Although smoking marijuana is illegal, Campus Security and the Saanich
Police turn a blind eye when the Hempology 101 Club meets at 4:20 p.m.
every Wednesday and clouds of smoke rise over Petch Fountain.

"It is not on our radar. We have much bigger problems to deal with: sexual
assaults, violence and rapes," said Hunter McDonald, Director of Campus
Security. "If you look at the problems we have, they don't involve kids
smoking dope at the fountain."

Chris Horsley, media relations officer for the Saanich Police, said, "The
police department is still very concerned with drug use on campus."
Nevertheless, marijuana use on and off campus is something Horsley believes
has not had a lot of police attention in the last few years. "The police
have to look at the bigger issues of public safety and public harm," said
Horsley.

"Just because the police aren't showing up every week doesn't mean we are
agreeing to what is happening," Horsley added.

Campus Security and the Saanich Police did, however, collaborate in
November 2000 to arrest the founder of Hempology 101, Ted Smith, for
trafficking marijuana at the weekly 4:20 circle. Horsley said that at the
time marijuana was a more prominent issue than it is now.

Smith's arrest was the last arrest involving the 4:20 club on campus.

But according to Horsley, 4:20 club participants are not exempt from
marijuana-related charges. "They thought they were acting with immunity
back then," he said about Smith's arrest. "[But] we've dealt with this
group before, and there's nothing that says we won't deal with it again."

Campus Security and the Saanich Police do not treat all marijuana-related
crimes equally. "If we see it, we'll confiscate and flush it. If we see
someone selling it we might take a stronger approach and call the police,"
said McDonald. "[Also] if someone is stoned and creates a disturbance,
intimidates, harasses or bullies, then it's a different ball game." He also
said that Campus Security has never busted anyone for straight possession.

Horsley said that the police still act on the premise that possession of
marijuana is illegal and an offense fit for the courts. He said that
changing laws in Canada have confused some about the legal consequences of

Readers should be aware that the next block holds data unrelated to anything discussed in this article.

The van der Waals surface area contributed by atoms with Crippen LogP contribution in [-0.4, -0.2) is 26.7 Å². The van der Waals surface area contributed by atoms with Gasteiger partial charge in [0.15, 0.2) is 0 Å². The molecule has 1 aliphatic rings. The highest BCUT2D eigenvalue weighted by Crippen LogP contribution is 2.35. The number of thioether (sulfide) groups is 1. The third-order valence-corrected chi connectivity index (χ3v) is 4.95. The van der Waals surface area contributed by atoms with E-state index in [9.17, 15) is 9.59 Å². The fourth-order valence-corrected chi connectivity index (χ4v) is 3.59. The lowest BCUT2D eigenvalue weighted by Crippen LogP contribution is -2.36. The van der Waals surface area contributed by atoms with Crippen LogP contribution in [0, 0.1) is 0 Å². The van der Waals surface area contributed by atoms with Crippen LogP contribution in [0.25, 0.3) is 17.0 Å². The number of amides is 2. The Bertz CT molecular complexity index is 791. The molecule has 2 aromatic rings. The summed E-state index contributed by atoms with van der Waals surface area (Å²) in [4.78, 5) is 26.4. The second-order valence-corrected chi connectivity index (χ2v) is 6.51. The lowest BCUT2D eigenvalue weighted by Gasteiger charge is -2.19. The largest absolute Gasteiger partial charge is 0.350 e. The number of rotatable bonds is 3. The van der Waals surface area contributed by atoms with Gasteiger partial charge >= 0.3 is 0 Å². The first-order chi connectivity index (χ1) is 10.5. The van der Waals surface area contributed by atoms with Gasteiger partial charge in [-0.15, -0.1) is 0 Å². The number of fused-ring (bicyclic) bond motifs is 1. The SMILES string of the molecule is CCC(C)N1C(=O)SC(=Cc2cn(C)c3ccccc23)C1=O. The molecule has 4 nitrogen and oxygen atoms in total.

possession: possession is now considered a summary conviction offensive
(what is called a misdemeanor in the U.S.), which means those convicted
will not have a criminal record, but those charged will still go to court.

"The police have the same power to arrest as they did before. It's just
that the consequences have changed for the people charged, but it hasn't
changed the method of operation," Horsley said.

Even though police seem to be just as willing to charge people with
marijuana-related offenses as before the legislation changes were proposed,
no charges have been laid on campus since Smith's arrest. Horsley says that
they rely on members of the public to direct police resources and that
currently the Street Crime and Drug Unit are dedicated to combating
street-level drug dealing.

McDonald said that marijuana-related offenses have not been discussed
between Campus Security and Saanich Police since the arrest of Smith. "We
made our point by charging him," said McDonald. Now McDonald says that
Campus Security is waiting until the judicial system decides on Smith's
case before looking at future marijuana enforcement strategies.

Long-time Hempology 101 member Tyler MacDonald thinks that the lack of
enforcement of the 4:20 club since Smith's arrest is because officials
don't want another reason for "UVic students to hate them."

But according to Hunter McDonald, popularity is not a factor. "Honesty and
justice are more important than the reputation of the university," he said.
"We've had no pressure from the university for us not to do anything, [but]
if I did bust them, it would only bring them more popularity."

Ted Smith thinks discreet monitoring may be taking place. He said, "I
suspect that there have [recently] been undercover cops coming to watch
occasionally because it was undercover surveillance that arrested me."

Horsley said that there is a "strong likelihood" that Smith is correct. In
contrast, McDonald says, "[Campus Security is] not doing surveillance.

We already know they're there."


Pubdate: Thu, 20 Nov 2003
Source: Martlet (CN BC Edu)
Copyright: 2003 Martlet Publishing Society
Contact: martlet@uvic.ca
Website: http://www.martlet.ca/